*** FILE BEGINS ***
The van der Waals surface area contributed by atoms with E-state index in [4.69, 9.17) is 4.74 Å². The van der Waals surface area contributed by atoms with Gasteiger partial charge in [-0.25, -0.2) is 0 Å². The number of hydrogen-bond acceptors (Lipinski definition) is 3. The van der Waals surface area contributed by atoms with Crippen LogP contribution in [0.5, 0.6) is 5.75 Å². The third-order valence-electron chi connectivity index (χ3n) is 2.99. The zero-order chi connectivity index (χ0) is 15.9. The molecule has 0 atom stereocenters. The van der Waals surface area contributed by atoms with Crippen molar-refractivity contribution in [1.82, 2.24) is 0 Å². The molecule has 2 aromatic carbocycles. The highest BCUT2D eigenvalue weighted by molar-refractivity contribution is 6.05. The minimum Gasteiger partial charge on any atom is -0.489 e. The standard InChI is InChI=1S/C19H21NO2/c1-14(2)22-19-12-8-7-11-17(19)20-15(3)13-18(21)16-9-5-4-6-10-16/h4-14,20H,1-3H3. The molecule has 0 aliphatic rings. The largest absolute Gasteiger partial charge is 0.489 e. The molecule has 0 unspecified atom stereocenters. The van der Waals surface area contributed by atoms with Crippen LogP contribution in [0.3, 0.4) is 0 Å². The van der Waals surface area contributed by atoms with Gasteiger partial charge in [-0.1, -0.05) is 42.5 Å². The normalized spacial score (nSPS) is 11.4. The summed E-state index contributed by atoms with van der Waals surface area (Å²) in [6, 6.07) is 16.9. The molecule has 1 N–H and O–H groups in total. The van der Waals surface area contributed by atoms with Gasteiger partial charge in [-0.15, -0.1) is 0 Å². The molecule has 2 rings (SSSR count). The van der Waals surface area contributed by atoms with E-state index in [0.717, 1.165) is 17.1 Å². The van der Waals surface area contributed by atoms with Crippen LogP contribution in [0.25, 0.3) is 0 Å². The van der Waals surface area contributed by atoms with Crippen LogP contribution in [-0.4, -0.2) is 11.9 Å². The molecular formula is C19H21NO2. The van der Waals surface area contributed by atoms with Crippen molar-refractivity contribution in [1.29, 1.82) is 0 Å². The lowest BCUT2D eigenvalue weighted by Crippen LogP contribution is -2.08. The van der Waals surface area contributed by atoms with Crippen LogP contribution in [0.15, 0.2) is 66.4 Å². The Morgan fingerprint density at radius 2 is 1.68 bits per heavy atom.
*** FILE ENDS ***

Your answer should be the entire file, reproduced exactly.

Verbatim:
The van der Waals surface area contributed by atoms with E-state index in [4.69, 9.17) is 4.74 Å². The van der Waals surface area contributed by atoms with Gasteiger partial charge in [-0.25, -0.2) is 0 Å². The number of hydrogen-bond acceptors (Lipinski definition) is 3. The van der Waals surface area contributed by atoms with Crippen LogP contribution in [0.5, 0.6) is 5.75 Å². The third-order valence-electron chi connectivity index (χ3n) is 2.99. The zero-order chi connectivity index (χ0) is 15.9. The molecule has 0 atom stereocenters. The van der Waals surface area contributed by atoms with Crippen molar-refractivity contribution in [1.82, 2.24) is 0 Å². The molecule has 2 aromatic carbocycles. The highest BCUT2D eigenvalue weighted by molar-refractivity contribution is 6.05. The minimum Gasteiger partial charge on any atom is -0.489 e. The standard InChI is InChI=1S/C19H21NO2/c1-14(2)22-19-12-8-7-11-17(19)20-15(3)13-18(21)16-9-5-4-6-10-16/h4-14,20H,1-3H3. The molecule has 0 aliphatic rings. The largest absolute Gasteiger partial charge is 0.489 e. The molecule has 0 unspecified atom stereocenters. The van der Waals surface area contributed by atoms with Crippen LogP contribution in [0.3, 0.4) is 0 Å². The van der Waals surface area contributed by atoms with Gasteiger partial charge in [-0.1, -0.05) is 42.5 Å². The normalized spacial score (nSPS) is 11.4. The summed E-state index contributed by atoms with van der Waals surface area (Å²) in [6, 6.07) is 16.9. The molecule has 1 N–H and O–H groups in total. The van der Waals surface area contributed by atoms with Gasteiger partial charge in [-0.15, -0.1) is 0 Å². The molecule has 2 rings (SSSR count). The van der Waals surface area contributed by atoms with E-state index in [0.717, 1.165) is 17.1 Å². The van der Waals surface area contributed by atoms with Crippen LogP contribution in [0.25, 0.3) is 0 Å². The van der Waals surface area contributed by atoms with Crippen LogP contribution in [-0.4, -0.2) is 11.9 Å². The molecular formula is C19H21NO2. The van der Waals surface area contributed by atoms with Crippen molar-refractivity contribution in [1.29, 1.82) is 0 Å². The lowest BCUT2D eigenvalue weighted by Crippen LogP contribution is -2.08. The van der Waals surface area contributed by atoms with Crippen LogP contribution in [0.15, 0.2) is 66.4 Å². The Morgan fingerprint density at radius 2 is 1.68 bits per heavy atom.